Frantic, Page follows her trail to Rostov, a remote town in Texas famous for a massive astronomical observatory, a long-abandoned military base, and unexplained nighttime phenomena that drew onlookers from every corner of the globe. Many of these gawkers - Tori among them - are compelled to visit this tiny community to witness the mysterious Rostov Lights.
Without warning, a gunman begins firing on the lights, screaming "Go back to hell where you came from," then turns his rifle on the bystanders. A bloodbath ensues, and events quickly spiral out of control, setting the stage for even greater violence and death.
Page must solve the mystery of the Rostov Lights to save his wife. In the process, he learns that the decaying military base may not be abandoned at all, and that the government may have known about the lights for decades. Could these phenomena be more dangerous than anyone could have possibly imagined?
©2009 David Morrell; (P)2009 Brilliance Audio, Inc.
With "The Shimmer," David Morrell, as always, has given us a good thriller. He sets the story in fictional Rostov, Texas -- which, he tells us in the book's Afterword, corresponds to the real-life west Texas border town of Marfa. I had never heard of the Marfa lights before I listened to "The Shimmer;" but, it seems, these mysterious nighttime lights have been baffling people for well over a century. Adding to their mystery, some people can see the lights, and some people can't! According to Morrell, nobody, so far, has adequately explained the lights -- providing a perfect setting for a spooky thriller, right? Intriguingly, similar lights appear at three other widely-dispersed places in the world: Norway, Thailand, and Australia. Utilizing his born-in-the-blood writing genius, Morrell also incorporates other real-life elements into "The Shimmer" -- the near-by abandoned WWII air base, radio observatory, and set for the 1956 James Dean movie "Giant" (called "Birthright" in the story) -- weaving them cleverly into the plot. I deducted a star from my rating of the story, because I found the character of Tori -- the protagonist's wife -- unlikeable, and, therefore, Dan's devotion to her inexplicable. Otherwise, I liked "The Shimmer," and recommend it to all thriller-lovers intrigued by mysteries. The Narrator, Phil Gigante, is an excellent actor, with more than enough expertise to enliven anything that he dramatizes.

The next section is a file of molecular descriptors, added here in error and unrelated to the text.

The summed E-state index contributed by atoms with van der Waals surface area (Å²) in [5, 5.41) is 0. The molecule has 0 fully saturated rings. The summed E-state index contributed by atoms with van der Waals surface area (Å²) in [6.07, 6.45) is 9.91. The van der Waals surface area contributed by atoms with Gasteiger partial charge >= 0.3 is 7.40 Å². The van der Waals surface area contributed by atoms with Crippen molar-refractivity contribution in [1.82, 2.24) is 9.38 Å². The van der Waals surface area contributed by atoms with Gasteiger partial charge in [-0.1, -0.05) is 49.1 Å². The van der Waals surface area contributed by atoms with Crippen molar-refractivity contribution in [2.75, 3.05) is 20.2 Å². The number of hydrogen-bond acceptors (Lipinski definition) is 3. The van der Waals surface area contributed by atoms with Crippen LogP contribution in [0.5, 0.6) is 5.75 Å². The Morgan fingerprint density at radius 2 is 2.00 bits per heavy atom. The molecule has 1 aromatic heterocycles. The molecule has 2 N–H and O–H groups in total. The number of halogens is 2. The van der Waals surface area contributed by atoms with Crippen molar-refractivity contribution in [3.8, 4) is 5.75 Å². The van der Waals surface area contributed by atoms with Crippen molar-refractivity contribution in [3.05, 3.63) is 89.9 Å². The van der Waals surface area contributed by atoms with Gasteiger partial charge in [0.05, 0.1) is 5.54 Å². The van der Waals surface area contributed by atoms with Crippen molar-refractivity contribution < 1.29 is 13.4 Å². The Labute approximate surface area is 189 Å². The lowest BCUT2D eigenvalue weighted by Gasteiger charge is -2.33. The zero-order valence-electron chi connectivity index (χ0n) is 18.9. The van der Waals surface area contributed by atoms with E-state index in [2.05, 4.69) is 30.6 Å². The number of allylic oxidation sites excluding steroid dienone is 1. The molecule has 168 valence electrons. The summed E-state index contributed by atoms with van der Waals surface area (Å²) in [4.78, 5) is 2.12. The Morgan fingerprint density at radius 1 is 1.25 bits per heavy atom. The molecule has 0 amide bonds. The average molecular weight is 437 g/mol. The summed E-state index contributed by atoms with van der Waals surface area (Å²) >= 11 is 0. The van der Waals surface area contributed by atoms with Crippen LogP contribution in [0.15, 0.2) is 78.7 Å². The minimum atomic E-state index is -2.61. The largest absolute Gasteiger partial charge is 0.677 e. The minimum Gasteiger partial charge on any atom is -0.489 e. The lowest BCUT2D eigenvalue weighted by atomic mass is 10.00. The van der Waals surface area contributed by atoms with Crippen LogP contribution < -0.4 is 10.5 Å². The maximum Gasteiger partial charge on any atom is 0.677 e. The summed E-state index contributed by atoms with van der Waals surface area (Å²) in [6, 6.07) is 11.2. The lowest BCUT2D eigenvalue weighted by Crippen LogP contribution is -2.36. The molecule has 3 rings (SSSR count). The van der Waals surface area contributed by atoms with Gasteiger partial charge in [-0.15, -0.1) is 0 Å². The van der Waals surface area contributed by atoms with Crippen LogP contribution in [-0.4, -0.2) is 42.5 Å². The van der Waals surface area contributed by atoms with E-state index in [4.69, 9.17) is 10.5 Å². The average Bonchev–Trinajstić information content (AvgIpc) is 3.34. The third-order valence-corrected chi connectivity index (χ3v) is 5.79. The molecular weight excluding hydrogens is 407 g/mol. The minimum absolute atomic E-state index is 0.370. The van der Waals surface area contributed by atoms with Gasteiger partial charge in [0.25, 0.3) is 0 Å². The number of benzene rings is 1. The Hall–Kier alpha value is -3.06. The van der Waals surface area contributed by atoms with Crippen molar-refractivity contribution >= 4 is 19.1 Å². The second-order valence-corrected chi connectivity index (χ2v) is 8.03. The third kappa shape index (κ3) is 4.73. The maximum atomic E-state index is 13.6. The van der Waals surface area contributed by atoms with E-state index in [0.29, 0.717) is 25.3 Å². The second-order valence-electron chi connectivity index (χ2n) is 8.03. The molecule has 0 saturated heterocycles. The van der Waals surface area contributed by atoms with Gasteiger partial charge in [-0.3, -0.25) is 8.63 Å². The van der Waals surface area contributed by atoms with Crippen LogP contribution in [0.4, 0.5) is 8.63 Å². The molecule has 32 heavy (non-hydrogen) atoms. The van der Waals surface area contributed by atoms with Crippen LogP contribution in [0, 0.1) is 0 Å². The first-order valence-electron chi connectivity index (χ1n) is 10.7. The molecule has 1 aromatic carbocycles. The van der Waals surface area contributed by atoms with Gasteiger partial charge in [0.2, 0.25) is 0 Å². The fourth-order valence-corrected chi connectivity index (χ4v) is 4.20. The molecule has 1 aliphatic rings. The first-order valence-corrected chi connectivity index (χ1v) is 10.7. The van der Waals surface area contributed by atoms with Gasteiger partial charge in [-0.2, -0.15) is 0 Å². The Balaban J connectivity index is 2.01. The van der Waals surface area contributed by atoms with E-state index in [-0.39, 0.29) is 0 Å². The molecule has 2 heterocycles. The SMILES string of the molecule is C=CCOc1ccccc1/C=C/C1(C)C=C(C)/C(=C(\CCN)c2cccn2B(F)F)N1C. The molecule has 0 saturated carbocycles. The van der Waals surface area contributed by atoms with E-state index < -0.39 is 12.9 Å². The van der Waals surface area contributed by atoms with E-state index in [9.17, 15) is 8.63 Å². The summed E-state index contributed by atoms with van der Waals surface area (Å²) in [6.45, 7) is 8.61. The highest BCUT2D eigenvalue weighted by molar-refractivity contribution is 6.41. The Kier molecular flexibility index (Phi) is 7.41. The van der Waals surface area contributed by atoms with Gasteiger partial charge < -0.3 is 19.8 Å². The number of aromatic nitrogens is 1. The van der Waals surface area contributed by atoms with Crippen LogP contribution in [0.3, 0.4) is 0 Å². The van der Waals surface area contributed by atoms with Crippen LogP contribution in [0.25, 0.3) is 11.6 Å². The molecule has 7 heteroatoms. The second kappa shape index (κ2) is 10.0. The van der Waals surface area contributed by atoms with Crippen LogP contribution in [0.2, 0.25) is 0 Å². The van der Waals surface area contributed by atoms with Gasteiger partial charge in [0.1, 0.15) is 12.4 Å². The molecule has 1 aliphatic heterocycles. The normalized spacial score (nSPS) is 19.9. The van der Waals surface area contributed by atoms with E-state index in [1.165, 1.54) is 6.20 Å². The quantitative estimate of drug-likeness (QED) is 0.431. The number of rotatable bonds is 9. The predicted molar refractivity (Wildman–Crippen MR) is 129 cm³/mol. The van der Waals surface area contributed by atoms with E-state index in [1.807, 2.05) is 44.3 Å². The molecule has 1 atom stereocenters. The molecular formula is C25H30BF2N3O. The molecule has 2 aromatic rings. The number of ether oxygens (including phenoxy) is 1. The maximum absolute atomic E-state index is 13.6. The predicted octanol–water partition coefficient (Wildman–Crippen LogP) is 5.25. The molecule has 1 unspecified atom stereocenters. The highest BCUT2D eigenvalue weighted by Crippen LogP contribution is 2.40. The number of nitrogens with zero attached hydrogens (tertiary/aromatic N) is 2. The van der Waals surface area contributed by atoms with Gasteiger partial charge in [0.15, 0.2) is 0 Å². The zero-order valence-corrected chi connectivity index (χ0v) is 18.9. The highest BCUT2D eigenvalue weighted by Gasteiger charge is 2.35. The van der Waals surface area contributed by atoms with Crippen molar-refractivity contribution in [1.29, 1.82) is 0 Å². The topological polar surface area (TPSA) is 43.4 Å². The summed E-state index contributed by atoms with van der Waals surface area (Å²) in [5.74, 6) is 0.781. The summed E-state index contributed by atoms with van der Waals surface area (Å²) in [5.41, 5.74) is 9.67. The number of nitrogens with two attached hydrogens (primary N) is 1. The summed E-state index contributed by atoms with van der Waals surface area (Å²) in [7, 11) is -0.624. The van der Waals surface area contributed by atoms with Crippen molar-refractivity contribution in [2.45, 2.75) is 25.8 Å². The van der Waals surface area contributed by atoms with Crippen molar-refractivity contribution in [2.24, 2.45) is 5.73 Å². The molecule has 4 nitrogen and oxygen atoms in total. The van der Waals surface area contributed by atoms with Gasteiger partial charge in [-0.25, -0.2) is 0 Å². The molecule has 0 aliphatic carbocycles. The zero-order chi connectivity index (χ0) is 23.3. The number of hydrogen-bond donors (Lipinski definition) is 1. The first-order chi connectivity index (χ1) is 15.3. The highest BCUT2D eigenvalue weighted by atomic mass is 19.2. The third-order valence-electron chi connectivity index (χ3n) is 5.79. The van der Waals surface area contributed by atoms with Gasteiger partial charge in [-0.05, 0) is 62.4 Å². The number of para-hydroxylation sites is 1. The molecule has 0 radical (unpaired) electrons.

I have read or listened to each and every book written by David Morrell. This was not a typical David Morrel story. It was more like a Dean Koontz.
I enjoyed it after I got over the fact it was not Dean Kontz but rather David Morrel. So yes I would recommend it.
Story was OK, narration good but not up to par for Morrell. I've been a fan since the "Brotherhood" books, "Rambo" and on so not only do I love his reads, I'm always rooting for and expecting the best. For me, this one wasn't quite up to Morrell standards.
I like Morrell. The Protector was excellent, and so was Creepers. But I just could never get into this one. Mystery lights in the wilderness mess with people's minds. There isn't a whole lot to this story in the way of plot. It probably should have been a short story. It's slow and fairly boring. It's also a little unbelievable, the way so many people fall under the control of these "lights". Skip this one, and try some of Merrill's other books.
This is 10 and a half hours of your life that you will never get back. Stupid plot, juvenile writing and all together a vast waste of time. Nothing interesting, intriguing or redeeming about this book. I rarely write a review but this was such a wasteland of fiction that it created an incentive to write to help you out if you are even considering this book --don't bother, anyhting else would be better.
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